Thursday was a strong day for the stock market, and the major indexes climbed to all-time highs on the strength of the U.S. employment environment. The official May jobs report from the Labor Department isn't due out until Friday morning, but the release of private-sector data from ADP pointed to much stronger readings than had been expected. The news increases the likelihood that the Federal Reserve will boost interest rates later this month, but for now, market participants were focused on the positive implications of strong employment on the overall economy.
However, bad news from individual companies kept some stocks from participating in the rally. Express (NYSE:EXPR), Gogo (NASDAQ:GOGO), and Semtech (NASDAQ:SMTC) were among the worst performers on the day. Below, we'll look more closely at these stocks to tell you why they did so poorly.
Express plunged on retail weakness
Express dropped 19% after reporting its first-quarter results, which reflected the weakness in the overall retail sector. The clothing retailer said that revenue fell 7%, stemming from a 10% drop in total comparable sales, even after incorporating e-commerce sales that climbed 27% year over year. Increased promotional activity led to a substantial drop in margin, and higher buying and occupancy costs weighed on the bottom line. CEO David Kornberg asserted that trends started to look more positive toward the end of the quarter, and he describe the retailer as "increasingly optimistic" about its ability to boost performance in the remainder of the year. Nevertheless, the guidance that Express gave didn't live up to investors' hopes. It will have to do better if it wants to satisfy its suffering shareholders.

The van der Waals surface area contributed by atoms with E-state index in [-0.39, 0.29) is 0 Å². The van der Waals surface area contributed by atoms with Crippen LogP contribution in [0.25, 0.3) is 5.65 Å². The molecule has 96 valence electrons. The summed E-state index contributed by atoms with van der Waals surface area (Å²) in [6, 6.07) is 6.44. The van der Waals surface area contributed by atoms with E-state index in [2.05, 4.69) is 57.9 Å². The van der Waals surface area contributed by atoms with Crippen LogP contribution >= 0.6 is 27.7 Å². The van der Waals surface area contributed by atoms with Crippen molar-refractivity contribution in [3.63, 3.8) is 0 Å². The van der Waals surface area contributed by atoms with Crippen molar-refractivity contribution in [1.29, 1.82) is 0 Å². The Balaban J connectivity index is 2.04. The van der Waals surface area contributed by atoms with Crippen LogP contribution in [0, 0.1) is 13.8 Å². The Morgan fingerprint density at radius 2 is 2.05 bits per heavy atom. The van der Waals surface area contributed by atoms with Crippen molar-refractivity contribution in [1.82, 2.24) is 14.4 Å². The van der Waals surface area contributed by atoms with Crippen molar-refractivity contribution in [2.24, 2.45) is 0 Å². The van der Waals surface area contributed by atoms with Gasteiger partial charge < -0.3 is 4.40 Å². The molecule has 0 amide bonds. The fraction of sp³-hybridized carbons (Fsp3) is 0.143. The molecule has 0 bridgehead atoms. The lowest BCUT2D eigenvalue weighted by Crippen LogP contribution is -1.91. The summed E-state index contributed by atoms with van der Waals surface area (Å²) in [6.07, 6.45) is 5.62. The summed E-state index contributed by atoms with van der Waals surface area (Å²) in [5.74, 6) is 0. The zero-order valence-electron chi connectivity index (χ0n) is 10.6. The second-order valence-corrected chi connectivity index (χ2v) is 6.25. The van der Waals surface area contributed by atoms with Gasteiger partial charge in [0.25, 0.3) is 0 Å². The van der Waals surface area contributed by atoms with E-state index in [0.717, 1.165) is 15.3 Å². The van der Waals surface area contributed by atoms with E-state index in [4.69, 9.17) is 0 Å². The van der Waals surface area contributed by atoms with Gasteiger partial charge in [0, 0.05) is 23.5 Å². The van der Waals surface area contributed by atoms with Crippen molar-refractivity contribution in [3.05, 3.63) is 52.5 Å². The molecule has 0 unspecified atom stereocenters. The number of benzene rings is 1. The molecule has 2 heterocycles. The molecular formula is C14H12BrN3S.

What goes up must Gogo down
Gogo shares fell 6%, more than giving up the 2% gains they recorded Wednesday after a positive review from a prominent analyst. The in-flight Wi-Fi provider has delivered some extremely impressive performances recently, as investors have come to recognize the powerful niche that Gogo has carved out with its airline customers in recent years. Increasingly, Gogo has forged useful partnerships with aircraft manufacturers to make sure that planes get outfitted with necessary equipment early in the manufacturing process, giving it an advantage in closing deals with aircraft purchasers later on. Even with today's decline, however, Gogo shares are up 11% since the beginning of April, and if it can keep executing well, the stock could gain even more altitude.
Semtech takes a breather
Finally, Semtech dropped 4%. The semiconductor specialist reported solid fiscal first-quarter results Wednesday afternoon, including a 14% rise in adjusted sales and a more than 50% jump in adjusted net income. CEO Mohan Maheswaran was extremely happy with the way the company performed, noting the fact that it delivered "record quarterly results from both our 100G ClearEdge platforms for cloud and hyper-scale data-center applications and our LoRa wireless platforms." Yet even though earnings were generally better than most of those following the stock had anticipated, Semtech's sales fell a bit short, and some saw its guidance as leaving something to be desired, compared to analysts' more aggressive projections.